• Sun. Dec 3rd, 2023

Plants absorb more CO2 than previously believed, study shows


Nov 21, 2023

A recent study published in the journal “Science Advances” has presented a surprising optimistic outlook for the planet. According to the research, plants may be able to absorb more atmospheric CO2 from human activities than previously expected. However, while this is good news, it should not be seen as a reason for governments to slow down on their obligations to reduce carbon emissions as quickly as possible.

Dr. Jurgen Knauer, who led the research team at the Hawkesbury Institute for the Environment at Western Sydney University, explained that the study found that a well-established climate model predicts a stronger and more sustained carbon absorption by plants until the end of the 21st century when accounting for critical physiological processes that govern photosynthesis. These processes include how efficiently carbon dioxide moves through leaves, how plants adapt to temperature changes, and how they distribute nutrients in their canopy. These mechanisms are often ignored in global models but have a significant impact on a plant’s ability to fix carbon.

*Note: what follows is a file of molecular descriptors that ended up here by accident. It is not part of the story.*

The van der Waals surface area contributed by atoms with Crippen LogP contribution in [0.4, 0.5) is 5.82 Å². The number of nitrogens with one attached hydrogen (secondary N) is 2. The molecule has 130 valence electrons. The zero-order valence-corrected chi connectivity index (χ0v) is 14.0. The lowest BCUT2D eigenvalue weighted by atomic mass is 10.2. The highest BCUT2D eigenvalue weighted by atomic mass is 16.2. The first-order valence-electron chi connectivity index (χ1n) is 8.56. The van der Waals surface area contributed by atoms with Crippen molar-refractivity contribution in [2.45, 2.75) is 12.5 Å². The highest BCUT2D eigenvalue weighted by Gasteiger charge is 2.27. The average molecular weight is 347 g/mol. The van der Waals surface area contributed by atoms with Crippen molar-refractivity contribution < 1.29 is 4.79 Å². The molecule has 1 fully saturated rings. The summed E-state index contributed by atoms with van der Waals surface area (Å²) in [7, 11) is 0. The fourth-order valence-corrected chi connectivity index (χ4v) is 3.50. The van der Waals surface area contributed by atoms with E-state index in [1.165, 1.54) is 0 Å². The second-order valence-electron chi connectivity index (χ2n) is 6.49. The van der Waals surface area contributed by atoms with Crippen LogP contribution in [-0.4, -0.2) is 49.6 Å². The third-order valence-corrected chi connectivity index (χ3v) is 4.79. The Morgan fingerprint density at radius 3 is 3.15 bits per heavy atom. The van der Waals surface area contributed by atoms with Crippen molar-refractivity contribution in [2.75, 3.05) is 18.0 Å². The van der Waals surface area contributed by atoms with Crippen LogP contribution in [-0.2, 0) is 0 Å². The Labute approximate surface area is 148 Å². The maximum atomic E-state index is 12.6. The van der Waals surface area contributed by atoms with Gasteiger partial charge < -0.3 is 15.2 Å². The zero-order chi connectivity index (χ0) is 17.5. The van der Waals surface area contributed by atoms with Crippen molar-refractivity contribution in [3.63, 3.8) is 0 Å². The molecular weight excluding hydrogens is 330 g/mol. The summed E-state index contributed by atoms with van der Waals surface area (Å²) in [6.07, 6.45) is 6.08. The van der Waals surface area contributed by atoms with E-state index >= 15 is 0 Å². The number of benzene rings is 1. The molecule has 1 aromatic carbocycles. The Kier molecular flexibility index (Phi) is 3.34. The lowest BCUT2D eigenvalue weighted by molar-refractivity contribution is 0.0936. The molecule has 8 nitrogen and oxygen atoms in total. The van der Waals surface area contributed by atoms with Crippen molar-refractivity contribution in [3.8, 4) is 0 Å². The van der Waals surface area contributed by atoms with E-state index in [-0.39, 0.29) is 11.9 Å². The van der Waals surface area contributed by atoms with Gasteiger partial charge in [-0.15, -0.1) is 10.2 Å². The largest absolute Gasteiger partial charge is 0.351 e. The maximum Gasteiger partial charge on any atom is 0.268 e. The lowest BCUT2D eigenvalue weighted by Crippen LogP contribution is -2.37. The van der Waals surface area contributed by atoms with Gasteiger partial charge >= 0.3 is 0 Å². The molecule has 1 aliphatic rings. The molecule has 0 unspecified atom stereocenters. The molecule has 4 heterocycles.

The study focused on photosynthesis, which is where plants convert CO2 into sugars and serve as a natural climate change mitigator. However, while there may be some positive effects of climate change on carbon uptake by vegetation, it is still unclear how vegetation will respond to changes in CO2, temperature and precipitation in the future.

In their scientific modeling study, Knauer’s team evaluated how carbon uptake by vegetation would respond to global climate change through the end of the 21st century under a high-emissions scenario. They found that more complex models incorporating plant physiological processes consistently projected stronger increases in carbon uptake by vegetation globally. The effects of these processes reinforced each other resulting in even stronger effects when taken into account together as would happen in real-world conditions.

Overall, while this new research provides some hope for combating climate change, it is crucial that governments continue to take immediate action to reduce carbon emissions and promote sustainable practices across all sectors of society.

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